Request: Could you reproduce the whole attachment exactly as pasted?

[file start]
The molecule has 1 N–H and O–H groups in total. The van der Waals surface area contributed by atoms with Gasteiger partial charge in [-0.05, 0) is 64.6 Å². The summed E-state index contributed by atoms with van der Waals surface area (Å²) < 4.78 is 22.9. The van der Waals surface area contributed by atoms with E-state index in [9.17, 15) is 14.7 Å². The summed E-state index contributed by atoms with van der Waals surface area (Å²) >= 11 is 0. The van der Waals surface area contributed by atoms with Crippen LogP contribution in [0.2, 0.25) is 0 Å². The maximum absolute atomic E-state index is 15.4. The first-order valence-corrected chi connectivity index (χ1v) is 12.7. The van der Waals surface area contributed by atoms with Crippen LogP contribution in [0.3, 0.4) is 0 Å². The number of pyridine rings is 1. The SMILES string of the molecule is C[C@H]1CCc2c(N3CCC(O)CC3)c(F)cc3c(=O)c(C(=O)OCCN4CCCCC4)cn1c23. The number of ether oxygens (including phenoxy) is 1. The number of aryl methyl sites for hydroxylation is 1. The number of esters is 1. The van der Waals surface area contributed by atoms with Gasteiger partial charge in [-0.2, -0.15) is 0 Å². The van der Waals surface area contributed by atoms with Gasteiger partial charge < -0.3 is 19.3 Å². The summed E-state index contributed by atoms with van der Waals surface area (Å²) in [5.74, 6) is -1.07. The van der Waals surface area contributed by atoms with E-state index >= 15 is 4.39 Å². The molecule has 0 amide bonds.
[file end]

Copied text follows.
The molecule has 1 N–H and O–H groups in total. The van der Waals surface area contributed by atoms with Gasteiger partial charge in [-0.05, 0) is 64.6 Å². The summed E-state index contributed by atoms with van der Waals surface area (Å²) < 4.78 is 22.9. The van der Waals surface area contributed by atoms with E-state index in [9.17, 15) is 14.7 Å². The summed E-state index contributed by atoms with van der Waals surface area (Å²) >= 11 is 0. The van der Waals surface area contributed by atoms with Crippen LogP contribution in [0.2, 0.25) is 0 Å². The maximum absolute atomic E-state index is 15.4. The first-order valence-corrected chi connectivity index (χ1v) is 12.7. The van der Waals surface area contributed by atoms with Crippen LogP contribution in [0.3, 0.4) is 0 Å². The number of pyridine rings is 1. The SMILES string of the molecule is C[C@H]1CCc2c(N3CCC(O)CC3)c(F)cc3c(=O)c(C(=O)OCCN4CCCCC4)cn1c23. The number of ether oxygens (including phenoxy) is 1. The number of aryl methyl sites for hydroxylation is 1. The number of esters is 1. The van der Waals surface area contributed by atoms with Gasteiger partial charge in [-0.2, -0.15) is 0 Å². The van der Waals surface area contributed by atoms with Gasteiger partial charge < -0.3 is 19.3 Å². The summed E-state index contributed by atoms with van der Waals surface area (Å²) in [5.74, 6) is -1.07. The van der Waals surface area contributed by atoms with E-state index >= 15 is 4.39 Å². The molecule has 0 amide bonds.